I was asked some questions by Bob Clary at the Webucator.com blog. Here are some thoughts I shared with him about why I write, what keeps me going, etc.:
I wrote my first book when I was in 7th grade. That book has never been published. I wrote it for the sheer joy of writing. When I began my actual writing career, it was in the late 70s. I wrote what I wrote because I wanted an alternative to what was already out there. Not that the romance novels I was reading were badly written, but as a feminist, I wanted role models of older, stronger and more career oriented heroines than I was seeing at the time. I never expected to actually be able to sell that first romance, but I did and it began a writing career that has spanned decades.
I kept writing, even though my degrees were in honors math and operations research, when my son was born with Down syndrome. I knew I wanted to give him as much time and attention as possible and writing would let me do that. Same when my daughter was born a few years later. By that time, I knew I could sell what I wrote. Even better, I could write stories about issues and emotions and challenges that mattered to me—and to a great many other women. It was the best of all possible worlds.
I'll admit my writing faltered after my divorce. There were a number of years after that when I didn't feel like writing romance—and my publisher had ended the line I wrote for anyway. Instead I focused on teaching writing classes and coaching fellow writers and wrote only for myself.
A little over a year ago, I was lucky enough to get back the rights to my back list books and I have been working on making those available again as both e-books and print on demand. I've also self-published April Kihlstrom's Book in a Week workbook (one of the classes I teach) and begun a series of books (Sophy's Story and Sophy Goes to Doggy Camp) for children, dog lovers and especially people like my 37 year old son who has Down syndrome
These self-published projects are dear to my heart and I wrote them because I care passionately about helping other writers find joy in writing and because I believe everyone—even those with special needs, like my son—ought to be able to have books they love and can read themselves.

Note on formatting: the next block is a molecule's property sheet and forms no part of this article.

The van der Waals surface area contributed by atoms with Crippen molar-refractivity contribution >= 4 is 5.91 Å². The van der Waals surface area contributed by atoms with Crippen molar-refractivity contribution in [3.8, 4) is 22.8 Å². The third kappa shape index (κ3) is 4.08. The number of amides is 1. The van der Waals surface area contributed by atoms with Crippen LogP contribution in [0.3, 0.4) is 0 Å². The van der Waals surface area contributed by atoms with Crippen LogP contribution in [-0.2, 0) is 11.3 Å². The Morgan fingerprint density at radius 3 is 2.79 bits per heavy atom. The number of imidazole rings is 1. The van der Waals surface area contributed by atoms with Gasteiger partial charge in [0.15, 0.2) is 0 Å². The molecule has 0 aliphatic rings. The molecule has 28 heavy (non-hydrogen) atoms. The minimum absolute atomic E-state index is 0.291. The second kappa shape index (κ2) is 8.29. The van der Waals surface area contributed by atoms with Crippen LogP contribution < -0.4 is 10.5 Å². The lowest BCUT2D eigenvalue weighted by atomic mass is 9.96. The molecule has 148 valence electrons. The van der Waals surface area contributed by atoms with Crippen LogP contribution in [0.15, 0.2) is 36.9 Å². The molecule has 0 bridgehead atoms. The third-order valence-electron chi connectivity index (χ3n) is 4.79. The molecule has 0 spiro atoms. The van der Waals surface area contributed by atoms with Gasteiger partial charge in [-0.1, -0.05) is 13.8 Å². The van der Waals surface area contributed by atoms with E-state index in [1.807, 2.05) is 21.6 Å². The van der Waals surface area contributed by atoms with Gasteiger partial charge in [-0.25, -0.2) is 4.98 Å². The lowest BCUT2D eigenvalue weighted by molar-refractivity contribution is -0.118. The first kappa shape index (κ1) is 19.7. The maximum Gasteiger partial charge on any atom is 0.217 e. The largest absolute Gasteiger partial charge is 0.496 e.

In other words, my goal now is what it has always been—to help shape the world in which I live by what I choose to write. By that definition, I succeed whenever anyone reads any of my books—regardless of the level of financial success I may or may not have in any given year.
Writing is not a quick way to become rich—though for some authors it may work out that way. It is often hard work and requires persistence and a thick skin because there will ALWAYS be someone out there who doesn't like one's work. But I still love writing. I love knowing that what I say can touch hearts and open minds to new possibilities. I write because I have stories to tell and ideas I want to share with the world.
I would encourage anyone who wants to be a writer to write. At the same time, I would encourage them to know how they will support themselves in lean times—should those occur. There is no shame in doing other things to pay the bills—when that's what we need to do.
I would tell them to always, always, always focus on what they care about—to write what matters to them, to keep in mind what they want readers to walk away feeling and/or thinking and who they are trying to reach with their words.
I would encourage writers to understand this business requires persistence. Overnight success can take years or decades to achieve. Educate yourself about the business—there is more to know than ever before! If you go with a traditional publisher, read contracts carefully and understand what rights you are signing away. This is true even if you have an agent. Research publishers and agents carefully before you go with one. If you decide to self-publish, make sure you hire a good content editor and copyeditor and proofreader. Odds are you'll also need to hire someone to do covers for your book and perhaps to format it as well.
I believe that we writers create magic with the words we write. We touch hearts and open minds and some will make money—perhaps good money—doing so. IF we keep writing. IF we hold onto the joy we felt when we first began writing. IF we keep going even when it sometimes feels pointless. IF we hold onto what made us want to become writers in the first place. If we do all that, we can create magic.